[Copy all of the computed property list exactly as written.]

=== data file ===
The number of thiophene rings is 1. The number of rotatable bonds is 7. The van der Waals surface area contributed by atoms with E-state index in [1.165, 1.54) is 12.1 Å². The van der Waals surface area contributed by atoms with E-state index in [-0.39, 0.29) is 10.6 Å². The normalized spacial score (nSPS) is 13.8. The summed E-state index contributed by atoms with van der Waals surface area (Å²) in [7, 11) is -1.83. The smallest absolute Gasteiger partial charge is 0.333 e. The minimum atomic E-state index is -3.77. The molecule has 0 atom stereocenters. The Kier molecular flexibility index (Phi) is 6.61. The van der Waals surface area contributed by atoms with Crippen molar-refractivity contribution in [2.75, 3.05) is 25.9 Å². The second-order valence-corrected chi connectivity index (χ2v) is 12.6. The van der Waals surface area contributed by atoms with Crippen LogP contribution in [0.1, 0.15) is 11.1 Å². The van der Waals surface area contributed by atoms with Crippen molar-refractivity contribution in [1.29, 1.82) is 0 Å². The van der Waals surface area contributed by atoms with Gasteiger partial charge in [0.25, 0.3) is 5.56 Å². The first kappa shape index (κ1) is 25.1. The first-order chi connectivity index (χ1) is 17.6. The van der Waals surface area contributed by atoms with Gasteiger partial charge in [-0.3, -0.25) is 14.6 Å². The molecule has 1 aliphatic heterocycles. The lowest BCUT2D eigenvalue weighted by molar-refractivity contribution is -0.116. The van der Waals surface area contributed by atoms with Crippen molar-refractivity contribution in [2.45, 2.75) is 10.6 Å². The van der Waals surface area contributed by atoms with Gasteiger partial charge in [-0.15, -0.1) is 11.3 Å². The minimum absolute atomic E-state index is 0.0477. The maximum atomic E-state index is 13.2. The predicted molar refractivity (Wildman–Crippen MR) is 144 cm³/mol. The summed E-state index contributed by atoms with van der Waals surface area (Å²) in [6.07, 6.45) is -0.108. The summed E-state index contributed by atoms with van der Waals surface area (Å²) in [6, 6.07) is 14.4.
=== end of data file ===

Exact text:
The number of thiophene rings is 1. The number of rotatable bonds is 7. The van der Waals surface area contributed by atoms with E-state index in [1.165, 1.54) is 12.1 Å². The van der Waals surface area contributed by atoms with E-state index in [-0.39, 0.29) is 10.6 Å². The normalized spacial score (nSPS) is 13.8. The summed E-state index contributed by atoms with van der Waals surface area (Å²) in [7, 11) is -1.83. The smallest absolute Gasteiger partial charge is 0.333 e. The minimum atomic E-state index is -3.77. The molecule has 0 atom stereocenters. The Kier molecular flexibility index (Phi) is 6.61. The van der Waals surface area contributed by atoms with Crippen molar-refractivity contribution in [2.75, 3.05) is 25.9 Å². The second-order valence-corrected chi connectivity index (χ2v) is 12.6. The van der Waals surface area contributed by atoms with Crippen LogP contribution in [0.1, 0.15) is 11.1 Å². The van der Waals surface area contributed by atoms with Crippen molar-refractivity contribution in [1.29, 1.82) is 0 Å². The van der Waals surface area contributed by atoms with Gasteiger partial charge in [0.25, 0.3) is 5.56 Å². The first kappa shape index (κ1) is 25.1. The first-order chi connectivity index (χ1) is 17.6. The van der Waals surface area contributed by atoms with Gasteiger partial charge in [-0.3, -0.25) is 14.6 Å². The molecule has 1 aliphatic heterocycles. The lowest BCUT2D eigenvalue weighted by molar-refractivity contribution is -0.116. The van der Waals surface area contributed by atoms with Crippen molar-refractivity contribution in [2.45, 2.75) is 10.6 Å². The van der Waals surface area contributed by atoms with Gasteiger partial charge in [-0.15, -0.1) is 11.3 Å². The minimum absolute atomic E-state index is 0.0477. The maximum atomic E-state index is 13.2. The predicted molar refractivity (Wildman–Crippen MR) is 144 cm³/mol. The summed E-state index contributed by atoms with van der Waals surface area (Å²) in [6.07, 6.45) is -0.108. The summed E-state index contributed by atoms with van der Waals surface area (Å²) in [6, 6.07) is 14.4.